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My dearly beloved Brethren,

Though equally bound to you all, by the ties of the pastoral care, and gratitude for your zealous co-operation in the work of building up a church in this city, I have selected these two names from among your number, not only for the superabundance of their labours, acknowledged of all, but more especially for the part which they had, under Divine Providence, in my coming to this great city, to take the charge of your souls and the souls of the other members of the church. In acknowledging my gratitude to you all,

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and especially to these two men, I am acknowledging my obligations, and the obligations of the church under my pastoral care, to the Providence of God, which hath made you the instruments of our edification and comfort in the Lord. And having offered this volume as my contribution to the good work in which you labour, to whom could I dedicate it so well, as to the men upon whose shoulders the burden, both temporal and spiritual, resteth ? Now, forasmuch as we have endured together much grievous misrepresentation of our enemies, for these six years, I count it good to put upon record in this place, and under the sanction of those to whom the truth of what I am to state is so well known, certain facts connected with my coming to this city ; because, I think, they form another testimony to God's faithfulness, and another encouragement for all devoted ministers, and for all dispersed flocks, to put their trust in the great Head of the Church.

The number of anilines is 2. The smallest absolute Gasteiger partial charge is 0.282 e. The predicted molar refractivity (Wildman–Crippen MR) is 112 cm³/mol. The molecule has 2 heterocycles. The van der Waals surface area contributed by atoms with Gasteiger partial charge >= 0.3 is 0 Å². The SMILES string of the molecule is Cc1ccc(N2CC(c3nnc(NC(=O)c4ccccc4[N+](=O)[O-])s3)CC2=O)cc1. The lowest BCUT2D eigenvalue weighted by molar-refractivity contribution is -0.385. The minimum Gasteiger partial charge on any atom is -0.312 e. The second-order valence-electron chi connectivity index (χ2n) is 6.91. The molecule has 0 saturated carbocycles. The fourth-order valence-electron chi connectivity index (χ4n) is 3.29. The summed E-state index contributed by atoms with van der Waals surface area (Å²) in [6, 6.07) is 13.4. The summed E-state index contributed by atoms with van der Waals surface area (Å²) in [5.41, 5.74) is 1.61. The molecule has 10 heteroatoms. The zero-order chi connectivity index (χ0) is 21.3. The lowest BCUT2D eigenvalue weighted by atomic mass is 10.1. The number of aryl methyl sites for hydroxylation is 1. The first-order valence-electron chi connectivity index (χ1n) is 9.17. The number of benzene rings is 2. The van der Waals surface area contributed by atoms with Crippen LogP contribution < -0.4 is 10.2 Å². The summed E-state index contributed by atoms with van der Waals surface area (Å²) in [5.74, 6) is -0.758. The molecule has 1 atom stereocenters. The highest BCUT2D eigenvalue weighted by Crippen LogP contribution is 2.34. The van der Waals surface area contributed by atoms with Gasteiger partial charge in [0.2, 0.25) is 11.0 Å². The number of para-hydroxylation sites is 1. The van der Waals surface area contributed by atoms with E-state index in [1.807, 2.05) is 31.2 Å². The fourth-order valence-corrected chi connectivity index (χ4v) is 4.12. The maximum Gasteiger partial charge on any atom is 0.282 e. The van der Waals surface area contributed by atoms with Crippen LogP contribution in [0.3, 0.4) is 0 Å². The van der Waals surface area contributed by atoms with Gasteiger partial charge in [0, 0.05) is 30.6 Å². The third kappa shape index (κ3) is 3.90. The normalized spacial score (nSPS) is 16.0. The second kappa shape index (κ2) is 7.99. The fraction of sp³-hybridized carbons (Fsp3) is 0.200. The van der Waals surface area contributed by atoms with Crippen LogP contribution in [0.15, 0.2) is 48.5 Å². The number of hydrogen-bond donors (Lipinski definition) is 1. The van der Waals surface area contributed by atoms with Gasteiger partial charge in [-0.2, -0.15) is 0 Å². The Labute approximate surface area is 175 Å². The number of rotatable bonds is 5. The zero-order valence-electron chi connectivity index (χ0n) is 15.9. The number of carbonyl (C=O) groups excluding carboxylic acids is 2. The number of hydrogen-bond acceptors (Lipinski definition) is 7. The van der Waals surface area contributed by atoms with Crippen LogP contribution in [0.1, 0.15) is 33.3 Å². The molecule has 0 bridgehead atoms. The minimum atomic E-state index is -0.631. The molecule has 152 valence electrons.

The Caledonian Church had been placed under the pastoral care of two worthy ministers, who were successively called to parochial charges in the Church of Scotland; and by their removal, and for want of a stated ministry, it was reduced to great and almost hopeless straits. But faith hopeth against hope, und, when it does so, never faileth to be rewarded. This was proved in the case of those

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two men, whose names I have singled out from your number, to give them that honour to which they are entitled in the face of the congregation. Having heard, through a friend of theirs, and now also of mine, but at that time unknown to me, of my unworthy labours in Glasgow, as Assistant to the Rev. Dr. Chalmers, they commissioned him to speak to me concerning their vacant church, and not to hide from me its present distress. Well do I remember the morning, when, as I sat in my lonely apartment, meditating the uncertainties of a preacher's calling, and revolving in my mind purposes of missionary work, this stranger stepped in upon my musing, and opened to me the commission with which he had been charged. The answer which I made to him, with which also I opened my correspondence with the brethren whose names are mentioned above, was to this effect :